European Skies See Near-Empty Planes as Airlines Ask EU to Tweak Rules on Airport Slots

As many shy away from air travel amid the rapid spread of the Omicron coronavirus variant, airlines are conducting near-empty flights in European skies to protect their time slots at important airports.

Airlines and environmental advocates are calling on the European Union to tweak its rules on airport slots in an effort to cut down on the practice that has raised concerns about pollution.

Slots for landing and departure at the biggest airports are coveted, and airlines must guarantee a high percentage of flights still make it into the skies in order to keep their slots. So as airlines see a pandemic-driven decrease in the number of people booking flights, many are opting to send out near-empty planes in order to keep their slots.

Before the pandemic, airlines had to use 80 percent of their flights to keep their slots, but the EU already cut the minimum to 50 percent to curb the number of largely unfilled flights. But airlines experiencing Omicron's impact are calling on the bloc to further alter the minimum-use rules.

Brussels Airlines said that it will have to conduct about 3,000 flights this winter to protect its slots if the EU doesn't make any tweaks. Similarly, German airline Lufthansa said that it will have to send out another 18,000 "unnecessary" flights throughout the winter to safeguard its rights.

Brussels Airlines Planes
As many shy away from air travel amid the rapid spread of the Omicron coronavirus variant, airlines are conducting near-empty flights in European skies to protect their time slots at important airports. Above, aircraft from Brussels Airlines on May 6, 2020, at Brussels Airport in Belgium. Thierry Monasse/Getty Images

"The EU surely is in a climate emergency mode," activist Greta Thunberg tweeted sarcastically this week, linking to a story about Brussels Airlines making unnecessary flights.

Even if the holidays brought a big increase in passengers, the rest of the winter period could be slow as Omicron surges worldwide.

In the U.S., the Federal Aviation Administration has waived similar minimum slot-use rules through March 26, citing the pandemic. Slots are limited at only a handful of U.S. airports, including Kennedy and LaGuardia in New York and Reagan Washington National outside Washington.

Just last month, when there were still some hopes the pandemic might finally wane, the European Commission confirmed the 50 percent rule but said it would be increased to 64 percent at the end of March.

However, major airlines like Lufthansa, Air France and KLM say they are counting on further flexibility, including further decreasing the threshold level on the time slots.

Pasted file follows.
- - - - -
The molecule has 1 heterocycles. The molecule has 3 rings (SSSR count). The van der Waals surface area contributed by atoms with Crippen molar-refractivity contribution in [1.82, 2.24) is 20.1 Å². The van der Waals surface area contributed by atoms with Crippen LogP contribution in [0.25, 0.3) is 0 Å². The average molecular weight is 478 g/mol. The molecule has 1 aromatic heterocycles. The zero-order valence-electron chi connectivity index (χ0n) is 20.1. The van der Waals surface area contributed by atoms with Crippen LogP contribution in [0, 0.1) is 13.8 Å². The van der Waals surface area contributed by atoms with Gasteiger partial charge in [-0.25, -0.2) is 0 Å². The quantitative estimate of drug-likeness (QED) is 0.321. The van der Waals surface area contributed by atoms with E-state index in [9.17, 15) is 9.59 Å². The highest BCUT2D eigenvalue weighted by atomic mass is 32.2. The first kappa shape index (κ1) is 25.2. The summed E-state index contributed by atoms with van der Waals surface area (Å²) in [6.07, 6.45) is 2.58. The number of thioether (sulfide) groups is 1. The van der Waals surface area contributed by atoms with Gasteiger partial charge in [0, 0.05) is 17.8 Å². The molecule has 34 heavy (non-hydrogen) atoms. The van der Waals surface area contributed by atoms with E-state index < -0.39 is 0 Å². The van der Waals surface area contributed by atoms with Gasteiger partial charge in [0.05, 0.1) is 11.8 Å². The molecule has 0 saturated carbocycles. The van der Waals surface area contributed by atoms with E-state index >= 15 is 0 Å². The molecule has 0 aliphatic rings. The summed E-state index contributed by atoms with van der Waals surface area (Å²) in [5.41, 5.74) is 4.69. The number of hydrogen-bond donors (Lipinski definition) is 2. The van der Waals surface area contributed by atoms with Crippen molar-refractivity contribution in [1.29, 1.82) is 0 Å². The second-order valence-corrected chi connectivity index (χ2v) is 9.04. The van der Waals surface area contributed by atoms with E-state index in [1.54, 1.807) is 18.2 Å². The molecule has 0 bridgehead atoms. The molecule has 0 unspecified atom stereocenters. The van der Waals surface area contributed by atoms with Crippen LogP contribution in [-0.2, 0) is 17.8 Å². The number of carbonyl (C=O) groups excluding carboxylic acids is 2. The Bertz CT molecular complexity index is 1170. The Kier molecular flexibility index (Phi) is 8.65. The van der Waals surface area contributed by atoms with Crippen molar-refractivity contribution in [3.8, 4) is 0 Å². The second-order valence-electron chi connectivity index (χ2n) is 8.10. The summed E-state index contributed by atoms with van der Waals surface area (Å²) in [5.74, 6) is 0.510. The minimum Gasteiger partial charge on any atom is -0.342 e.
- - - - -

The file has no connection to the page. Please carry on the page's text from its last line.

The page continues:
"More flexibility in the short term is required, not just in summer but also in the current winter schedule," a Lufthansa statement said. "Without this crisis-related flexibility, airlines are forced to fly with planes almost empty, just to secure their slots."

KLM agreed.

"So if the remainder of the season is very disappointing, as an airline you can find yourself in the situation of either losing slots because you cancel flights or flying with half-empty aircraft. Both situations are not desirable," the Dutch company said.

It puts the EU in a bind. On one hand, it needs to ensure that airport slots are open to fair competition, allowing newcomers to vie for them if they are not used sufficiently, and on the other, it wants to keep polluting planes from flying as much as possible.

EU Transport Commissioner Adina Valean last month acknowledged the threat of Omicron to the travel industry, but as of Thursday, she had not announced any new regulations.

Belgian Transport Minister Georges Gilkinet wrote her a stinging letter and was lobbying his EU counterparts to join the initiative and increase pressure.

"The high-level pollution created by these flights runs totally counter to the EU's climate objectives," according to the letter obtained by the Associated Press.

The Associated Press contributed to this report.

Lufthansa Plane
Airlines and environmental advocates are calling on the European Union to tweak its rules on airport slots in an effort to cut down on the practice that has raised concerns about pollution. Above, Lufthansa Airbus A320-271N flies over the city while approaching the Humberto Delgado International Airport for landing on November 11, 2021, in Lisbon, Portugal. Horacio Villalobos/Corbis via Getty Images